I’m often asked when I teach the Artist’s Way if I do the morning pages myself and if I do them every day. The answer is yes, I do morning pages myself, and I do them more often than not. Some days I reach the full three pages and others I stop at two. There are days when I don’t do them because of scheduling, or life gets in the way, but I do return to them.
I was thinking about my morning pages yesterday morning as I was preparing for the day. I have a current session that is winding down and I have a new session starting in June. My first thought was, “You deserve a break. Don’t do the morning pages for the next few weeks, but then start back up I was thinking about my morning pages yesterday morning as I was preparing for the day. I have a current session that is winding down, and I have a new session starting in June. My first thought was, “You deserve a break. Don’t do the morning pages for the next few weeks, but then start back up again when the new session starts.” Almost immediately after that, my brain started ruminating over all the things I want to do, how I’ve felt unfocused lately with everything going on, and I needed to pick a couple of projects instead of being superficial with a dozen projects. “I need focus!” my brain screamed at me.
It was at that moment when I started going the list of tools I have to refocus that it dawned on me It was at that moment when I started going the list of tools, I have to refocus that it dawned on me that I need the morning pages now more than ever. So I sat down with my morning pages, wrote out how I was feeling, where I wanted to focus, and decided to let go of things that weren’t working for me. I took a walk, and then out of my pages combined with the walk, I produced an action plan for the upcoming week. I then knocked out some items, which then allowed me some me time. In the afternoon, I picked up my sketchbook and sat on the deck, and sketched a rhododendron bush. I found a sweet little “star” in the blossom straight across from me to start.
Sometimes when you think you don’t need to do the morning pages–or journaling, or writing, or sketching, or reflection that is when you need to do them.
I’m wrapping up my first class teaching the Artist’s Way by Julia Cameron and getting set for a new class to begin in February. This was my second close reading of the book after completing taking the class as a student.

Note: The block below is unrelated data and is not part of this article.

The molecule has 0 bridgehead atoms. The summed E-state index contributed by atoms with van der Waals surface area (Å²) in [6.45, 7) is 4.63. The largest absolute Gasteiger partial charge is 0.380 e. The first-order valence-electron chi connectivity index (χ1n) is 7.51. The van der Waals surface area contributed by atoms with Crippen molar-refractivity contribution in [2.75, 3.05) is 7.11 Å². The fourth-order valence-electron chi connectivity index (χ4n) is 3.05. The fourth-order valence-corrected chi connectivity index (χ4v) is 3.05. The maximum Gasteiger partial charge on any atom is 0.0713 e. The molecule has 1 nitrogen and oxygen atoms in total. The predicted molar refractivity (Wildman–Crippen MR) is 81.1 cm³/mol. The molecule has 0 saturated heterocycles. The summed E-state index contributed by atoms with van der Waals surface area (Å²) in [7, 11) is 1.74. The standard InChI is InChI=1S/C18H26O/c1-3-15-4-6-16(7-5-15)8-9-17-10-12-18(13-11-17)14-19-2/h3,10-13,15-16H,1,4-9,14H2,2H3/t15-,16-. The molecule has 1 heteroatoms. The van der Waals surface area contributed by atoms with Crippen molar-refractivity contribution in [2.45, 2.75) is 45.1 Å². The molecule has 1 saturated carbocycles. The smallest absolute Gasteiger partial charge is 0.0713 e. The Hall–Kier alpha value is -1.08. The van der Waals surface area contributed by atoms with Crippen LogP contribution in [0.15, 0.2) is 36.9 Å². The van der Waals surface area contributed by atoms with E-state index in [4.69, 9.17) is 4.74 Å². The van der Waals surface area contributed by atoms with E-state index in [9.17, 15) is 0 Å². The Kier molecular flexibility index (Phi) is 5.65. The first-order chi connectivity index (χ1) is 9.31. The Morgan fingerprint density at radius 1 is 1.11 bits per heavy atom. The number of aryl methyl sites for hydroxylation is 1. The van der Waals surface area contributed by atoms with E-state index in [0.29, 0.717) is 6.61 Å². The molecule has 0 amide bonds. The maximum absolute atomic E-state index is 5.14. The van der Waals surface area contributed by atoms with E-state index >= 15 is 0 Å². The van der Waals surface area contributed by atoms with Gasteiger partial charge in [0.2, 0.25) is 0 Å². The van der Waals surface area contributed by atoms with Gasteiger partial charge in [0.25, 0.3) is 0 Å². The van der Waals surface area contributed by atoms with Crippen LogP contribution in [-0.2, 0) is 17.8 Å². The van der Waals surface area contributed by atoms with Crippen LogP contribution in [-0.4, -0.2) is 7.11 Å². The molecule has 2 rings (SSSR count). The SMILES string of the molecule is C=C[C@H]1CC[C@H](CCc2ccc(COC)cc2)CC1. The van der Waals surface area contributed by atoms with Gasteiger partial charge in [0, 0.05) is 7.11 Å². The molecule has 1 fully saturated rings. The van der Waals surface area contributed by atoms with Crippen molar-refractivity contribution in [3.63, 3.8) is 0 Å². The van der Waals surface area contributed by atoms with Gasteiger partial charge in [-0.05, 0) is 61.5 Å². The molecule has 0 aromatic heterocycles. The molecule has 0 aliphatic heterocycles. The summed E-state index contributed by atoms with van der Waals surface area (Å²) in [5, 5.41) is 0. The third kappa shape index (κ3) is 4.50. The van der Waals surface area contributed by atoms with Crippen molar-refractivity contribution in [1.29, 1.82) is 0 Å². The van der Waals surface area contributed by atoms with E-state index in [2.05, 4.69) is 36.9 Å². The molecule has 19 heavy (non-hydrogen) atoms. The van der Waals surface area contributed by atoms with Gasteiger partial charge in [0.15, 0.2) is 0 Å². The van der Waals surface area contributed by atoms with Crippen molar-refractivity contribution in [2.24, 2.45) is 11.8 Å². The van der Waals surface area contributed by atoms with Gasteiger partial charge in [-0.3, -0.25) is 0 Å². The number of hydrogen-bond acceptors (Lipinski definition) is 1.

If you aren’t familiar with the Artist’s Way, this book has been in print since the early nineties and has been used by countless creatives–writers, artists, directors, jewelry makers, chefs, homemakers, and anyone who wants to nurture their inner artist. I’m convinced that you could read this book all the way through one hundred times and still find something new waiting for you. The inspirational quotes alone are worth the price of admission.
Morning Pages are useful for a number of reasons. They can be used to muse and record what happened to you yesterday. They can be used to plan the day ahead. They can be used to get out negative emotion. And then they can be used to create. During the Artist’s Way process you are asked to simply write three pages every day. You can use the tasks included in the book as writing starts. Some people find they love the daily writing, others eventually realize that they would like to take that time and spend it toward their art instead, but the act of writing while you are reading through the book is essential.
Don’t Read the Book Alone or you will miss out on a great opportunity for discussion and to make new creative friends. You also increase your chances of not finishing the book or the process. The class I initially took is still meeting every few months for a reunion and to catch up. Our last meeting was full of great sharing and stories of how the course and book sparked action and changes in our lives. My current group has said they hate to see it end because they look forward to meeting every week. If you read the book along you miss a chance at building a community.